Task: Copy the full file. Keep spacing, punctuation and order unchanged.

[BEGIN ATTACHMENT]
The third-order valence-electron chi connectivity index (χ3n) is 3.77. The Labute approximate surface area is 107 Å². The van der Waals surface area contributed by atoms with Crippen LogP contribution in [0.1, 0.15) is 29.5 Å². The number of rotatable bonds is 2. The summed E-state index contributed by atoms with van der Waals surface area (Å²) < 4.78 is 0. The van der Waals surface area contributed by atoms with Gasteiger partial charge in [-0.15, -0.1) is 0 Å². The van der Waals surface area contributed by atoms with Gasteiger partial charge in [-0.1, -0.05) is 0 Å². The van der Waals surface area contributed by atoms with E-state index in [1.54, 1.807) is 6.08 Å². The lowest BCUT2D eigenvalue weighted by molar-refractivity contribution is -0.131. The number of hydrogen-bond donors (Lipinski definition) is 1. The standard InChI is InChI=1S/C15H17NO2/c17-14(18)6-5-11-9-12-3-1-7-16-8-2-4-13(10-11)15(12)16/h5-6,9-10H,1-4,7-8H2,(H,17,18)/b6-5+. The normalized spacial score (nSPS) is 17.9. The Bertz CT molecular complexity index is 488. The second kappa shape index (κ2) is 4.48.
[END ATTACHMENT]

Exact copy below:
The third-order valence-electron chi connectivity index (χ3n) is 3.77. The Labute approximate surface area is 107 Å². The van der Waals surface area contributed by atoms with Crippen LogP contribution in [0.1, 0.15) is 29.5 Å². The number of rotatable bonds is 2. The summed E-state index contributed by atoms with van der Waals surface area (Å²) < 4.78 is 0. The van der Waals surface area contributed by atoms with Gasteiger partial charge in [-0.15, -0.1) is 0 Å². The van der Waals surface area contributed by atoms with Gasteiger partial charge in [-0.1, -0.05) is 0 Å². The van der Waals surface area contributed by atoms with E-state index in [1.54, 1.807) is 6.08 Å². The lowest BCUT2D eigenvalue weighted by molar-refractivity contribution is -0.131. The number of hydrogen-bond donors (Lipinski definition) is 1. The standard InChI is InChI=1S/C15H17NO2/c17-14(18)6-5-11-9-12-3-1-7-16-8-2-4-13(10-11)15(12)16/h5-6,9-10H,1-4,7-8H2,(H,17,18)/b6-5+. The normalized spacial score (nSPS) is 17.9. The Bertz CT molecular complexity index is 488. The second kappa shape index (κ2) is 4.48.